Supply-chain woes caused by the earthquake in Japan and uncertainty over a large order from a U.S. customer prompted set-top box maker Pace to revise its profit outlook for 2011 downwards, setting off a selling spree of its stock in the U.K. and overshadowing what otherwise would have been a modest rise in operating profits.
The U.K. company, the largest STB maker in the world, said it was helped by three acquisitions during 2010, including its $475 million buy of 2Wire. It forecasts revenue growth of some 17 percent for 2011, but analysts expected it to be in the range of 26 percent.
Those same analysts said Pace's use of the natural disaster in Japan as reason for the reduced profits was only half the story, saying that the company had purchased a stockpile of components for STBs on the basis of a major sale in the U.S. that was delayed until at least 2012.
"It appears that Pace has paid up to get hold of components only to find its customers did not require the products until later and that these later sales were on a different quarterly pricing basis and so the extra costs could not be passed on," said one analyst
Added Altium Securities: "The statement offers a list of reasons that contributed to the lowered margin expansion, none of which seems to be credible in our view. This statement also stands in stark contrast to the first quarter performance of its two closest peers - Motorola Mobility and Technicolor. In the first quarter, Motorola's set-top box revenues were up 11 percent and Technicolor reported flat revenue growth (unit growth of 21 percent year on year). Both these vendors remained bullish about the prospects of the market and did not highlight any pressure on margins. In addition, the closure of Pace Networks is a surprise particularly as this was a ‘key area' of opportunity in 2009."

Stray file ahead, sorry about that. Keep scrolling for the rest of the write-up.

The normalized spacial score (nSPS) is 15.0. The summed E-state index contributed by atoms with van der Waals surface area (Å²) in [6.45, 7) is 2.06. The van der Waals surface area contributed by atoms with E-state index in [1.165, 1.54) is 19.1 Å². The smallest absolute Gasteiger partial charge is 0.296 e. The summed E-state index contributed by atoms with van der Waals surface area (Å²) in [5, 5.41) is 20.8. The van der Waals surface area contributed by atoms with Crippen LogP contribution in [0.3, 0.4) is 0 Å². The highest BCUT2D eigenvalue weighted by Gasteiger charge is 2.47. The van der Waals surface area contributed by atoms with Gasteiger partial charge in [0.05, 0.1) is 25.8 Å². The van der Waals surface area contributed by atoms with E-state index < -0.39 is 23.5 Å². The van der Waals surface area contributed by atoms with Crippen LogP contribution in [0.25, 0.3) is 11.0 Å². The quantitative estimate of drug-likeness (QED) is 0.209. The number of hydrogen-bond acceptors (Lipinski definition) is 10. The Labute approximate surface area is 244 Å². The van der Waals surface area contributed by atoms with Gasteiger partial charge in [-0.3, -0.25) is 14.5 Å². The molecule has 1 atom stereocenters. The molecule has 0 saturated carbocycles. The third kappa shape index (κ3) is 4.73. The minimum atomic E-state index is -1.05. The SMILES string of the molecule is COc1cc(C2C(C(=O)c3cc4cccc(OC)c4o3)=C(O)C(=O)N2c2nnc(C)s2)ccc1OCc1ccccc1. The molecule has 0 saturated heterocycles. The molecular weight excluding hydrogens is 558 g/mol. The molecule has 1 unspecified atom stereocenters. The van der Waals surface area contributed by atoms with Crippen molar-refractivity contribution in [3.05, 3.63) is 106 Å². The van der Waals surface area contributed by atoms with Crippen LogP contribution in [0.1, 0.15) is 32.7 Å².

Chief executive Neil Gaydon said: "It is clear from today's statement that despite revenues and product shipments being on track, we have made a disappointing start to the financial year with our profitability."
Pace saw just a 1.7 percent bump in pre-tax profits, despite revenue growth of more than 17 percent.
- see this Guardian article
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